Diagnosing Incubation Problems and Hatch Failures- My incubator and me.
- A guide for first time incubator Hatchers.
Hatching eggs I have found takes a lot more time, skill and patience than I thought. Please understand me when reading this article that my incubator and I are the best of friends, it is a vital tool that helps me to breed and nourish my rapidly expanding poultry invasion! There was a time however when we didn’t get along so well together and with good reason too as outlined below. This was a frustrating time which almost caused me to give up and lose hope of ever hatching at my convenience as opposed to my hens’. Don’t make my mistakes; learn to diagnose your incubator problems.
To diagnose incubation problems:
My new incubator
1. No, don’t worry, the bulb hasn’t blown but it turns off when it reaches temperature.
2. If there are no signs of mechanical life- your incubator is probably broken/ switched off.
3. Even if the instructions say otherwise, with a semi-automatic/manual incubator turn a minimum of three (3) times a day.
4. Not all incubator manuals tell you everything.
5. Be sure to “store in a cool dry place”.
1. Disappointment and Overview.
O.K so you’ve bought the hens, you’re getting the eggs and your cockerel is all in working order. Your mind begins to think of expansion. Do you buy or do you hatch yourselves and have the untold joy of little fluffies overtaking your life for a few weeks? Well you’ve decided to hatch, you can sell any extras and you are avoiding the illness/ contamination risk. On top of this one of your hens has gone broody so you are set and ready to go. Fantastic!!! Then your mind becomes complacent, you could increase your profit and production if your hen was going broody more often but she doesn't understand you. There is no way of persuading a hen to sacrifice her bloodline to become an all year brooding machine. She will just look at you with her head on her side and give that crushing telepathic denial. Cutting your losses, you buy an incubator.
Welcome to a whole new world of technicalities and heart ache!
Facts, tips and pointers:
1. So you have bought your incubator. It looks fantastic and you cannot wait to get started but “Tarry a little” make no haste, read the instructions carefully and glean every ounce of information from them; you will need it. You prepare it, plug it in, wait the 48 hours that ensure smooth running and set your eggs. Two hours later, your house is in uproar the bulb has gone out, it has obviously stopped working, you change the bulb, same issue, you try a third to be quite sure and nope THE INCUBATOR IS BROKEN!!!!!!!!!! But it isn't!
Stay calm little feather, note the temperature gauge. When it reaches 99.5 degrees F, the bulb turns off for regulation. This is something that your hen didn't do… but then your hen doesn't have a bulb.
2. If you don’t have a bulb run incubator what do you do? How do you know it is working? Plug it in. I know it sounds stupid and I promise I’m not trying to belittle anyone but we've all done it at some stage in our lives. Incubators generally sort of buzz or hum just to let you know they are still there. Trust me you do not want to go “Oh it’s probably working just fine and because it turns itself I can leave it and walk away” then in three weeks return not to the wonderful sight of new little chooks but a bad smell or just some very old eggs.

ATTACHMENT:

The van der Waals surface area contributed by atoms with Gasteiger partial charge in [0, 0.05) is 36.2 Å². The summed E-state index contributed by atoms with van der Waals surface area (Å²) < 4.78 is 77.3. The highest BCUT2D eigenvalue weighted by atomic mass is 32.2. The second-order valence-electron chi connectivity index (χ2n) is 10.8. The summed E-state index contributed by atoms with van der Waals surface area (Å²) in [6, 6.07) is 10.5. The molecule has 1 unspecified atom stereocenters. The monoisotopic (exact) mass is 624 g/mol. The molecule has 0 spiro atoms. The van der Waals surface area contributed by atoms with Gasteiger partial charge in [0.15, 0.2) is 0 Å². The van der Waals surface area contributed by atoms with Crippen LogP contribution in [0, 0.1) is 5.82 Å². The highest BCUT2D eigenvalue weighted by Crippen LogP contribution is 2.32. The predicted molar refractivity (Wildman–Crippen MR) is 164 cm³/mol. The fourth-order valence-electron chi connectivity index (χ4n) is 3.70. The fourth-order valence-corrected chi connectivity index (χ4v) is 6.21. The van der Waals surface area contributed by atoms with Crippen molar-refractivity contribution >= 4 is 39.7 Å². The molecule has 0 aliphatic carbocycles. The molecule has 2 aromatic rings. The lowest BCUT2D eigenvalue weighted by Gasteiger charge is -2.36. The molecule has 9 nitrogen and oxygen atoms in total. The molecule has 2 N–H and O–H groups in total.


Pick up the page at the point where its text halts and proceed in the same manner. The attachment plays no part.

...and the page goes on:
3. I bought a manual incubator which specifically said turn 180 degrees twice daily. Well, my eggs didn't hatch, at all. A knowledgeable friend told me, “Turn anywhere between 3 to a hundred times a day.” I would try though to turn them the same number of time every day. Stop turning at day 18 for chicken eggs and day 25 for duck eggs. To be honest if you were thinking of making this a regular thing then I would invest in a self-turner because it just makes the whole experience less time consuming on your part.
4. Speaking of incubator instructions, they may be telling the truth but do some research, make sure that there is nothing omitted from their sales pitch. Just because an incubator does not mention humidity it does not mean that is unimportant. My incubator has no regulator or measure of humidity and its words are specifically, “place some water” (in the bottom). There is no measurement on the water holder or any means of testing humidity so I was just putting in enough to fill it. As a result the humidity was high and my hatching was a failure. I couldn't understand why until I searched the “inter-web.”
5. Oh and don’t forget to set up your incubator in a place where the temperature and humidity is fairly regular. Your poor little incubator works hard enough without having to regulate the outside world as well. I keep my incubator in a cupboard away from a radiator or fire but in a tepid environment.
If your hatching is a failure then “try, try again” don’t lose hope; you will get there eventually. It took me fifteen ( yes 15)times before my first successful incubator hatch. Remember to read the instructions, back it up with some Internet or library savvy, plug it in, check for faults, stabilise the humidity and temperature, keep them turning, have fun and don’t forget the eggs!
So now you have avoided all of the mistakes that I have made, it is time to get down to the fluff ball fun! Good luck Hatchers and be prepared for A LOT of noise and poop!
Thank you for reading, I hope this helps!!!